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<FromGitter> <mattrberry> In Nim (as well as the equivalent code in c and c++) ⏎ ⏎ ```code paste, see link``` ⏎ ⏎ Is there a way to achieve effectively what Nim does but in Crystal? []
<FromGitter> <Blacksmoke16> pretty sure its more so because `Foo` is a struct
<FromGitter> <Blacksmoke16> so you're setting the value on a copy of it
<FromGitter> <Blacksmoke16> if you need to mutate it, just use a class?
<FromGitter> <mattrberry> But in Crystal, this works fine ⏎ ⏎ ```code paste, see link``` []
<FromGitter> <Blacksmoke16> there are still mutable, but are some gotcha, like you ran into here and what's described in the book
<FromGitter> <mattrberry> Yeah I've seen that before in the book which is why I ended up using classes in the library I wrote last year, but after seeing the Nim behavior recently, I was wondering again *why* crystal behaves this way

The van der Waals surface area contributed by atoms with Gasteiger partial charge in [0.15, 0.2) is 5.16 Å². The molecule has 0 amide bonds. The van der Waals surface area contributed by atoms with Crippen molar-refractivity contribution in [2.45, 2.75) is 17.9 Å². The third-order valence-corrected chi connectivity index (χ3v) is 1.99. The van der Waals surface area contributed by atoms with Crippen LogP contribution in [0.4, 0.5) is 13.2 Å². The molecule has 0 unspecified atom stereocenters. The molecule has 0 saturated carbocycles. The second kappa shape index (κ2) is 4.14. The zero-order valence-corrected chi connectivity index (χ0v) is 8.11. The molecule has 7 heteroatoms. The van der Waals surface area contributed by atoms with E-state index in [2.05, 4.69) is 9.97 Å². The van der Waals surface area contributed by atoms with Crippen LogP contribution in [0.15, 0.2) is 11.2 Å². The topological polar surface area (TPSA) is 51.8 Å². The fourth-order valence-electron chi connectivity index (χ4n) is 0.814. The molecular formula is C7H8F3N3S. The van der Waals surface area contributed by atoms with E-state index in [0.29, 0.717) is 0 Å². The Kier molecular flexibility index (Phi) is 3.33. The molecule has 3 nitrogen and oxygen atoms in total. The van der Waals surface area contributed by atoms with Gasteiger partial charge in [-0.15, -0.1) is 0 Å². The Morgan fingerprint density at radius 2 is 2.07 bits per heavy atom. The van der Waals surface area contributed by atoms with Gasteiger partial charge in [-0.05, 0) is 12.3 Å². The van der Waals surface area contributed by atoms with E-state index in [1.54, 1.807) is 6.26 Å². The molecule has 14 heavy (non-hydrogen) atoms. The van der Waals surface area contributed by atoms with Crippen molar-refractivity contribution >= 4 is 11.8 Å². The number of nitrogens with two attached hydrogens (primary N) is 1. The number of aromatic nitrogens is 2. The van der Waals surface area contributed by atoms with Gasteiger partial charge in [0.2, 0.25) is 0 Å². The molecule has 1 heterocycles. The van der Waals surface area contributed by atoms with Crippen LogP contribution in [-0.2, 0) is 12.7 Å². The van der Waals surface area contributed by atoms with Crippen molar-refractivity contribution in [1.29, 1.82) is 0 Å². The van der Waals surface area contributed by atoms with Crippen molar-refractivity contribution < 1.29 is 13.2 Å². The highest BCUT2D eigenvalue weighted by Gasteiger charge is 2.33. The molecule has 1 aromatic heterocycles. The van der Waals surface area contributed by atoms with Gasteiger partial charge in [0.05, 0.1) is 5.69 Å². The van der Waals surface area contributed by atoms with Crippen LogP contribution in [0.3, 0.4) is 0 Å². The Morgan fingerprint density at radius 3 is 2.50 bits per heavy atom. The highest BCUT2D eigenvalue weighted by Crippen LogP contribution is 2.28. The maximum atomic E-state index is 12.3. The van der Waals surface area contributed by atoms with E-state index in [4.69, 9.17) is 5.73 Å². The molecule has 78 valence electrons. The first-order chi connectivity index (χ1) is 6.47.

<FromGitter> <Blacksmoke16> just how structs/value types work afaik :shrug:
<FromGitter> <mattrberry> For example, integers are also values, yet this works ⏎ ⏎ ```a = Array(Foo).new(2, 0) ⏎ a[1] += 1``` []
<FromGitter> <Blacksmoke16> they're intended to be small, immutable things, or stateless wrappers around other reference types
<FromGitter> <Blacksmoke16> idt thats the same thing `a[1] += 1` is the same as `a[1] = a[1] + 1` so you're just reassigning that index, not mutating it
<FromGitter> <Blacksmoke16> which works fine because array is a reference type
<FromGitter> <mattrberry> Ahh
<FromGitter> <mattrberry> So my only way of accomplishing something like this would be to overload some operator on Foo, then use it as an assignment operator I guess..
<FromGitter> <Blacksmoke16> or just use a class